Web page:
For more information on these estimated energy effects, please refer to the economic impact analysis for the final rule. This analysis is available in the public docket.

I. National Technology Transfer and Advancement Act

Section 12(d) of the National Technology Transfer and Advancement Act (NTTAA) of 1995 (Pub. L. 104-113; 15 U.S.C. 272 note) directs EPA to use voluntary consensus standards in their regulatory and procurement activities unless to do so would be inconsistent with applicable law or otherwise impractical. Voluntary consensus standards are technical standards (e.g., materials specifications, test methods, sampling procedures, business practices) developed or adopted by one or more voluntary consensus bodies. The NTTAA directs EPA to provide Congress, through annual reports to OMB, with explanations when an agency does not use available and applicable voluntary consensus standards.

The final rule involves technical standards. EPA cites the following methods in the final rule: EPA Methods 1, 2, 3A, 6, 6C, 7E, 8, 19, and 20 of 40 CFR part 60, appendix A; and Performance Specifications (PS) 2 of 40 CFR part 60, appendix B.

In addition, the final rule cites the following standards that are also incorporated by reference in 40 CFR part 60, section 17: ASTM D129-00 Start Printed Page 38494(Reapproved 2005), ASTM D1072-90 (Reapproved 1999), ASTM D1266 98 (Reapproved 2003), ASTM D1552-03, ASTM D2622-05, ASTM D3246-05, ASTM D4057-95 (Reapproved 2000), ASTM D4084-05, ASTM D4177-95 (Reapproved 2000), ASTM D4294-03, ASTM D4468-85 (Reapproved 2000), ASTM D4810-88 (Reapproved 1999), ASTM D5287-97 (Reapproved 2002), ASTM D5453-05, ASTM D5504-01, ASTM D6228-98 (Reapproved 2003), ASTM D6667-04, and Gas Processors Association Standard 2377-86.

Consistent with the NTTAA, EPA conducted searches to identify voluntary consensus standards in addition to these EPA methods/performance specifications. No applicable voluntary consensus standards were identified for EPA Methods 8 and 19. The search and review results have been documented and are placed in the docket for the final rule.

One voluntary consensus standard was identified as an acceptable alternative for the EPA methods cited in this rule. The voluntary consensus standard ASME PTC 19-10-1981—Part 10, “Flue and Exhaust Gas Analyses,” is cited in this rule for its manual method for measuring the sulfur dioxide content of exhaust gas. This part of ASME PTC 19-10-1981—Part 10 is an acceptable alternative to EPA Methods 6 and 20 (sulfur dioxide only).

In addition to the voluntary consensus standards EPA uses in the final rule, the search for emissions measurement procedures identified 11 other voluntary consensus standards. EPA determined that nine of these 11 standards identified for measuring air emissions or surrogates subject to emission standards in the final rule were impractical alternatives to EPA test methods/performance specifications for the purposes of the final rule. Therefore, EPA does not intend to adopt these standards. See the docket for the reasons for the determinations of these methods.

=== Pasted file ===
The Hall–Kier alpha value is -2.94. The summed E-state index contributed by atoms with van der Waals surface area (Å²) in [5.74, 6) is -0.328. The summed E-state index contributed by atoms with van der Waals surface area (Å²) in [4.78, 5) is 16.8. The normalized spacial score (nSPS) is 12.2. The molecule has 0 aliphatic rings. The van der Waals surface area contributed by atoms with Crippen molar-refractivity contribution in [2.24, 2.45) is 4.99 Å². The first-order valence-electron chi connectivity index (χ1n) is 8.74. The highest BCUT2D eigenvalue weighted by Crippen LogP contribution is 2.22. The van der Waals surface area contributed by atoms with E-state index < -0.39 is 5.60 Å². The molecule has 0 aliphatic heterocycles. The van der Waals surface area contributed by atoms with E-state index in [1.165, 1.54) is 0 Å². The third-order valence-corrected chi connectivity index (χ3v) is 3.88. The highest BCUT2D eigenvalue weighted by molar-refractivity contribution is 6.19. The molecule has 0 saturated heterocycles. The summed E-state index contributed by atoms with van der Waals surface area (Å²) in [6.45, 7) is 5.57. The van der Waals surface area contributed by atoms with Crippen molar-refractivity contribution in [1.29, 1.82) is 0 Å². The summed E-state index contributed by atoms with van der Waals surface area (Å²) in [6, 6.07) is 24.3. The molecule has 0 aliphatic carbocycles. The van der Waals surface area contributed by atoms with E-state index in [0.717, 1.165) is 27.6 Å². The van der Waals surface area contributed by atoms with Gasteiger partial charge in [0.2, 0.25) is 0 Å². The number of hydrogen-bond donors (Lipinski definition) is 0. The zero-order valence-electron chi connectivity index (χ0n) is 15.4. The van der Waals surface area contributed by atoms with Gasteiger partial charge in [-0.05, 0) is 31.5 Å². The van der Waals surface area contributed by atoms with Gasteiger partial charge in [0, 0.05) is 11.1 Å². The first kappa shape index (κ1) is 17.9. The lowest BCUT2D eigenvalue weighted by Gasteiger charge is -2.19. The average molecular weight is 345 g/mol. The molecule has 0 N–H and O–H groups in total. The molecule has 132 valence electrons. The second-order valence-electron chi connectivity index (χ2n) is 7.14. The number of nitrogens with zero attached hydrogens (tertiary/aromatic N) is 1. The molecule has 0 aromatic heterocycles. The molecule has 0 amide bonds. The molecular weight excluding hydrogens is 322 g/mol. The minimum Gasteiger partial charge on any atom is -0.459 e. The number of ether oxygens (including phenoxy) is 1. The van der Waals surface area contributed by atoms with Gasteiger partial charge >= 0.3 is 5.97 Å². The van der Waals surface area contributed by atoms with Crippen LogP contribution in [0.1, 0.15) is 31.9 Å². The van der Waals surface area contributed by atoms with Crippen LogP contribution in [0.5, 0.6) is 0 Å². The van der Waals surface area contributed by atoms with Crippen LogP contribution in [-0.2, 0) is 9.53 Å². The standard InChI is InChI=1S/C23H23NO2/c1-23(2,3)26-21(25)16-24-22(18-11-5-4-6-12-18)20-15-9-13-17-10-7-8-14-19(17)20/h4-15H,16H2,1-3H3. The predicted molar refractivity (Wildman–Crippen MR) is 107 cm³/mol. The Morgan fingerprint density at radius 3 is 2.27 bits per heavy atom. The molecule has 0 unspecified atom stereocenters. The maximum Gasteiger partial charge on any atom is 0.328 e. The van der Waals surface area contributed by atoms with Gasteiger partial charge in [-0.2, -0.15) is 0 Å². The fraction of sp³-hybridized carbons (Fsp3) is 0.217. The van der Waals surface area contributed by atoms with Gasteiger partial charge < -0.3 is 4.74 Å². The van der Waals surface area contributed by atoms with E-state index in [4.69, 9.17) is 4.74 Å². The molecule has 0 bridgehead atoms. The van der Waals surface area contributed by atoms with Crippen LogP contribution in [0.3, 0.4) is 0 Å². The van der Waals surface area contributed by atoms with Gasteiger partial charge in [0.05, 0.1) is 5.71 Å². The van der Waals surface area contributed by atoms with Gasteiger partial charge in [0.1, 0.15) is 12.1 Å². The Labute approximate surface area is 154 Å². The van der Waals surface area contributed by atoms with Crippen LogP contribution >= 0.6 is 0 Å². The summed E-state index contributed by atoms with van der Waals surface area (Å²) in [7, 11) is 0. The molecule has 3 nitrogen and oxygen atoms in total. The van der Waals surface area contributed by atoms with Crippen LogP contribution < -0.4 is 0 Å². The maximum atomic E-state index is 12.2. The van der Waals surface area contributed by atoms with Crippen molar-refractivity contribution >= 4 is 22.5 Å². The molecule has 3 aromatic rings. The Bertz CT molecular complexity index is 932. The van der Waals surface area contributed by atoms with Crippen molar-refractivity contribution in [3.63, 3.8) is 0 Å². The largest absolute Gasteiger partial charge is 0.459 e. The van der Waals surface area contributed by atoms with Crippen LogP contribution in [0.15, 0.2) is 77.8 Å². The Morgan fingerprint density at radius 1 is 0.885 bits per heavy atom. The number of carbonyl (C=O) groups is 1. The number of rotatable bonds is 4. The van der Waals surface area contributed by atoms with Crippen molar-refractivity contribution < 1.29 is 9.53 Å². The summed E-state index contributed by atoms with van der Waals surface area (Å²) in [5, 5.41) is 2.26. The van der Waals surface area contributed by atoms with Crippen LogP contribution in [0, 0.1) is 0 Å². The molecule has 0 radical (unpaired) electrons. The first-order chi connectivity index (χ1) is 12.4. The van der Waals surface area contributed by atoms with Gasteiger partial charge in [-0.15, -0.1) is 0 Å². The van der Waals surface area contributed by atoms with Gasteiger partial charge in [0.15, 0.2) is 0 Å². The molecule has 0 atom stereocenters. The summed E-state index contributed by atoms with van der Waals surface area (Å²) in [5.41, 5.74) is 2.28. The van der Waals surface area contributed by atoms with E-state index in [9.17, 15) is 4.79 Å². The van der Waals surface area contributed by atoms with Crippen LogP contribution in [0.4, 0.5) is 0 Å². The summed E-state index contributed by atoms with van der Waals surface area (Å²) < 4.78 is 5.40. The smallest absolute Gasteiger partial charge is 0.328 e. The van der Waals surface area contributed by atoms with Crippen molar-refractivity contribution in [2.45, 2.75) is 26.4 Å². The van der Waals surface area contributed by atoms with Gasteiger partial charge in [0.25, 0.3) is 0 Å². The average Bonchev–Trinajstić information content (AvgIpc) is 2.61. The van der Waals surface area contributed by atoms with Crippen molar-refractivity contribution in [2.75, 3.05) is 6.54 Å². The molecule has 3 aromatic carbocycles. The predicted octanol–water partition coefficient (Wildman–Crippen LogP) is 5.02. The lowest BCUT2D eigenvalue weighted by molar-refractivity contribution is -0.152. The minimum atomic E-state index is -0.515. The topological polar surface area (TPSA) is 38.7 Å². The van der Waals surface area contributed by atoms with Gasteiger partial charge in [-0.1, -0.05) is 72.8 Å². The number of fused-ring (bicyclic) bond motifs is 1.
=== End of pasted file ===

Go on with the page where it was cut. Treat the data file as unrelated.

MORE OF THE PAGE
Two of the 11 voluntary consensus standards identified in this search were not available at the time the review was conducted for the purposes of the final rule because they are under development by a voluntary consensus body. See the docket for the list of these methods.

Sections 60.4345, 60.4360, 60.4400 and 60.4415 of the final rule discuss EPA testing methods, performance specifications, and procedures required. Under 40 CFR 63.7(f) and 40 CFR 63.8(f) of subpart A of the General Provisions, a source may apply to EPA for permission to use alternative test methods or alternative monitoring requirements in place of any of EPA testing methods, performance specifications, or procedures.

J. Congressional Review Act

The Congressional Review Act, 5 U.S.C. section 801 et. seq., as added by the Small Business Regulatory Enforcement Fairness Act of 1996, generally provides that before a rule may take effect, the agency promulgating the rule must submit a rule report, which includes a copy of the rule, to each House of the Congress and to the Comptroller General of the United States. EPA will submit a report containing today's final rule and other required information to the U.S. Senate, the U.S. House of Representatives, and the Comptroller General of the United States prior to publication of the rule in the Federal Register. This action is not a “major rule” as defined by 5 U.S.C. 804(2). The final rule will be effective on July 6, 2006.

Start List of Subjects

List of Subjects in 40 CFR Part 60

End List of Subjects Start Signature